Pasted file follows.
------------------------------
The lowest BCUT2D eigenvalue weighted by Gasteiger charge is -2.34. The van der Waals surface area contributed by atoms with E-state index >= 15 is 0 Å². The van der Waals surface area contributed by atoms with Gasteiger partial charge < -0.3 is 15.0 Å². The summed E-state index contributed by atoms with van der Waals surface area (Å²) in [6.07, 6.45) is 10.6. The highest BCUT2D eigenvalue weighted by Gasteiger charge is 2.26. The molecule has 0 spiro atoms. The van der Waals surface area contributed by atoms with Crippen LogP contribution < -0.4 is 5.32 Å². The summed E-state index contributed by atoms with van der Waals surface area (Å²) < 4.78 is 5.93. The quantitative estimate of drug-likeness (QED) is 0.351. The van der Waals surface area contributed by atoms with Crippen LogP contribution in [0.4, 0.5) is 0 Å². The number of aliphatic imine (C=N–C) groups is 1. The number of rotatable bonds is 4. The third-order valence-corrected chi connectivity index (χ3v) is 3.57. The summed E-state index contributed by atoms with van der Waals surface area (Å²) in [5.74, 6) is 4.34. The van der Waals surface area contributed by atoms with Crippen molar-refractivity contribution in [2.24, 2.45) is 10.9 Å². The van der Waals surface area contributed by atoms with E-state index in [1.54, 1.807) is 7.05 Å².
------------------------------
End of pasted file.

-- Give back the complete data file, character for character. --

The lowest BCUT2D eigenvalue weighted by Gasteiger charge is -2.34. The van der Waals surface area contributed by atoms with E-state index >= 15 is 0 Å². The van der Waals surface area contributed by atoms with Gasteiger partial charge < -0.3 is 15.0 Å². The summed E-state index contributed by atoms with van der Waals surface area (Å²) in [6.07, 6.45) is 10.6. The highest BCUT2D eigenvalue weighted by Gasteiger charge is 2.26. The molecule has 0 spiro atoms. The van der Waals surface area contributed by atoms with Crippen LogP contribution < -0.4 is 5.32 Å². The summed E-state index contributed by atoms with van der Waals surface area (Å²) < 4.78 is 5.93. The quantitative estimate of drug-likeness (QED) is 0.351. The van der Waals surface area contributed by atoms with Crippen LogP contribution in [0.4, 0.5) is 0 Å². The number of aliphatic imine (C=N–C) groups is 1. The number of rotatable bonds is 4. The third-order valence-corrected chi connectivity index (χ3v) is 3.57. The summed E-state index contributed by atoms with van der Waals surface area (Å²) in [5.74, 6) is 4.34. The van der Waals surface area contributed by atoms with Crippen molar-refractivity contribution in [2.24, 2.45) is 10.9 Å². The van der Waals surface area contributed by atoms with E-state index in [1.54, 1.807) is 7.05 Å².